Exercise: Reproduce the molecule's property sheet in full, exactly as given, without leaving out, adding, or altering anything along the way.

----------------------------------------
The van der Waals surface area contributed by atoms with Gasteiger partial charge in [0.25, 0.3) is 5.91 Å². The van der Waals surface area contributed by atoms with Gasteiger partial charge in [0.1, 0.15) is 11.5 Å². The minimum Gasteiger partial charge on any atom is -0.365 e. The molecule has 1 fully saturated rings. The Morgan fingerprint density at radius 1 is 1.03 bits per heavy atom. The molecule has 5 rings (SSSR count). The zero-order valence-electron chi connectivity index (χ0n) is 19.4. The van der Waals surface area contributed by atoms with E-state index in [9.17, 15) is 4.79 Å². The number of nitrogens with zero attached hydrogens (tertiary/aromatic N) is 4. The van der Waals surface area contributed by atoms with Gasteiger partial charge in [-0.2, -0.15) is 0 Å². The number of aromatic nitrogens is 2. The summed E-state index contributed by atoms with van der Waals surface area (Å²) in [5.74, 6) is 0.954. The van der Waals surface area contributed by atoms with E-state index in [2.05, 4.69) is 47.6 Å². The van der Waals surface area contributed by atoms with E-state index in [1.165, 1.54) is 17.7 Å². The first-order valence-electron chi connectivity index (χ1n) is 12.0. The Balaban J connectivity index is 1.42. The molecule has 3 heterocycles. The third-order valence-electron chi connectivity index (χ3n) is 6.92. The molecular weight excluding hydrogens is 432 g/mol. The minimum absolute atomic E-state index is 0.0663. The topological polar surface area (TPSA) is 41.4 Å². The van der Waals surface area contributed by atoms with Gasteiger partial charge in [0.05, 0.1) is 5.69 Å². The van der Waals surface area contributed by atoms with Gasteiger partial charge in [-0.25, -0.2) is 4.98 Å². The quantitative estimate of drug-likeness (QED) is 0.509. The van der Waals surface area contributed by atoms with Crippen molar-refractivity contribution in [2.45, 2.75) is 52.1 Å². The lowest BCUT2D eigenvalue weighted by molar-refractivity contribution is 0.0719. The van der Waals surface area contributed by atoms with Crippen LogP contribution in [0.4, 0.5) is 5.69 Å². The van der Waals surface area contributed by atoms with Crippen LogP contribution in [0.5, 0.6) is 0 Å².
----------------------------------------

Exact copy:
The van der Waals surface area contributed by atoms with Gasteiger partial charge in [0.25, 0.3) is 5.91 Å². The van der Waals surface area contributed by atoms with Gasteiger partial charge in [0.1, 0.15) is 11.5 Å². The minimum Gasteiger partial charge on any atom is -0.365 e. The molecule has 1 fully saturated rings. The Morgan fingerprint density at radius 1 is 1.03 bits per heavy atom. The molecule has 5 rings (SSSR count). The zero-order valence-electron chi connectivity index (χ0n) is 19.4. The van der Waals surface area contributed by atoms with E-state index in [9.17, 15) is 4.79 Å². The number of nitrogens with zero attached hydrogens (tertiary/aromatic N) is 4. The van der Waals surface area contributed by atoms with Gasteiger partial charge in [-0.2, -0.15) is 0 Å². The number of aromatic nitrogens is 2. The summed E-state index contributed by atoms with van der Waals surface area (Å²) in [5.74, 6) is 0.954. The van der Waals surface area contributed by atoms with E-state index in [2.05, 4.69) is 47.6 Å². The van der Waals surface area contributed by atoms with E-state index in [1.165, 1.54) is 17.7 Å². The first-order valence-electron chi connectivity index (χ1n) is 12.0. The Balaban J connectivity index is 1.42. The molecule has 3 heterocycles. The third-order valence-electron chi connectivity index (χ3n) is 6.92. The molecular weight excluding hydrogens is 432 g/mol. The minimum absolute atomic E-state index is 0.0663. The topological polar surface area (TPSA) is 41.4 Å². The van der Waals surface area contributed by atoms with Gasteiger partial charge in [0.05, 0.1) is 5.69 Å². The van der Waals surface area contributed by atoms with Gasteiger partial charge in [-0.25, -0.2) is 4.98 Å². The quantitative estimate of drug-likeness (QED) is 0.509. The van der Waals surface area contributed by atoms with Crippen molar-refractivity contribution in [2.45, 2.75) is 52.1 Å². The lowest BCUT2D eigenvalue weighted by molar-refractivity contribution is 0.0719. The van der Waals surface area contributed by atoms with Crippen LogP contribution in [0.4, 0.5) is 5.69 Å². The van der Waals surface area contributed by atoms with Crippen LogP contribution in [0.5, 0.6) is 0 Å².